The Negotiator Magazine

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The Myths of Negotiating

By Henry H. Calero

After Gerard L. Nierenberg wrote The Art of Negotiating in the 1968, quite a few books on negotiating followed including the ones I authored or co-authored, Winning the Negotiation, Negotiate the Deal You Want, and The Human Side of Negotiating. However, the message in many of the other works was that negotiating was looked upon as some sort of a game instead of a process. In fact, one book was entitled The Negotiating Game.

Negotiating is a game

Let’s compare a game and a process first before making a decision. A game is structured to have winners and losers, whereas in a negotiation both sides may achieve their individual goals. All games are regulated by rules that dictate what players may or may not do, while negotiations have absolutely no rules that govern behavior or conduct. Furthermore, all games have time limits or provision for overtime in the event it is needed, while negotiations end when they end regardless of how long it may take. Perhaps we might come up with other dissimilarities, but I believe these three are sufficient to realize that negotiating is definitely not a game … but a process, like life.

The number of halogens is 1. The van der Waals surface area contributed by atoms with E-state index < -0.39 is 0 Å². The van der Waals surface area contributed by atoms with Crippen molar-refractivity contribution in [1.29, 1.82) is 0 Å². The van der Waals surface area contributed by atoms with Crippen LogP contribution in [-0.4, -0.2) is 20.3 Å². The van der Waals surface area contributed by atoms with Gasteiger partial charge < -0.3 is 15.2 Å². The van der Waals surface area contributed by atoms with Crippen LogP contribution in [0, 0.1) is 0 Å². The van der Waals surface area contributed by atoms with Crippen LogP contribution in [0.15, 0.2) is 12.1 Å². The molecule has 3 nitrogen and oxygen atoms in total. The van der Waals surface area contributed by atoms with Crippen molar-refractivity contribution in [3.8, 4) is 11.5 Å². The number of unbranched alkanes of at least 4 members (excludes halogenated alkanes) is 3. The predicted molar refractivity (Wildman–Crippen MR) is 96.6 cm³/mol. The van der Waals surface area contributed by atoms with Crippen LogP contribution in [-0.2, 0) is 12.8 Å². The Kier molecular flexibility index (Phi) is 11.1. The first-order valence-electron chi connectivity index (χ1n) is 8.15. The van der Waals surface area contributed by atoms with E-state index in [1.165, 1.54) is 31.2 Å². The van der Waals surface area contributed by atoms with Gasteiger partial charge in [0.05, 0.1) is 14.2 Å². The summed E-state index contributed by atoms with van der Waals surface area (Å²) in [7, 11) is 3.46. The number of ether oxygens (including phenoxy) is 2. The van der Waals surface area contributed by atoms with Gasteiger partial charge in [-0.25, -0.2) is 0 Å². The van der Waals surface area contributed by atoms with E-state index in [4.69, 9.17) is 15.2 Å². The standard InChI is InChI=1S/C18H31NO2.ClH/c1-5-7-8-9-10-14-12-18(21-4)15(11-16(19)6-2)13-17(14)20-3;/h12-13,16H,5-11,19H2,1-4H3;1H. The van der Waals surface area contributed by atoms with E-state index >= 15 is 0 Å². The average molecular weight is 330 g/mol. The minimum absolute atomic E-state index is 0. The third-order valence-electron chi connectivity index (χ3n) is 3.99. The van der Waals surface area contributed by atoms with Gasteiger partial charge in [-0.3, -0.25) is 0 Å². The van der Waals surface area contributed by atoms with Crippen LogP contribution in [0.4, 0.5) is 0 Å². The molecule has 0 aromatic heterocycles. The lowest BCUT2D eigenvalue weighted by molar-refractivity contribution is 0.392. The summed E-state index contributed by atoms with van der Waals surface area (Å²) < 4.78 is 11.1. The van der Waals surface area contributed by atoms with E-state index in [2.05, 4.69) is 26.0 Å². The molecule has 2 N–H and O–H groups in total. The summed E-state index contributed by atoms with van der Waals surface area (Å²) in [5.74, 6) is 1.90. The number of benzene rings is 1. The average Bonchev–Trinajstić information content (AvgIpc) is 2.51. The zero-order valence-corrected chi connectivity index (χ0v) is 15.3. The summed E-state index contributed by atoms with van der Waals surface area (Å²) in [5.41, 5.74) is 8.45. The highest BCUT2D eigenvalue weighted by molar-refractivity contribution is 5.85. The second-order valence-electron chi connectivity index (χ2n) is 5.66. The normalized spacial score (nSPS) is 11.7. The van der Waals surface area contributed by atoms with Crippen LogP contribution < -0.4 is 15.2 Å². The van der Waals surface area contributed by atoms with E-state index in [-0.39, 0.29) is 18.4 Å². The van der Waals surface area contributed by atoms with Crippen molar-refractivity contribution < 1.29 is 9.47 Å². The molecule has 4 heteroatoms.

Needs and wants are the same

The only reason individuals negotiate is because they have needs and it is through the process they hope to fulfill them. Therefore, one might state “negotiating is fundamentally a process of satisfying needs.” It is very difficult to try to negotiate with someone who does not have needs. If you cannot create some needs they are unaware they have, you might as well go home and try something else.

For example, I have a very wealthy friend who saw an old Victorian home in San Francisco and fell in love with it. He parked in front of the house, walked up and rang the front door bell. An elderly lady opened the door and he handed her one of his business cards and told her he was interested in buying her home. She smiled and told him she was not interested. However, since my friend does not accept “no” in any situation, he persisted to no avail.

For several months afterwards, with the help of several real estate agents, he continued his efforts to buy the home without any success, until he finally gave up. Afterwards, when we sat down for lunch and he told me the whole story, I reminded him of something that I had advised at a business seminar on negotiating I conducted for his company about needs being the cornerstone of all negotiations. And, that if they don’t exist and we can’t create them, we have to “throw in the towel.”

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March 2005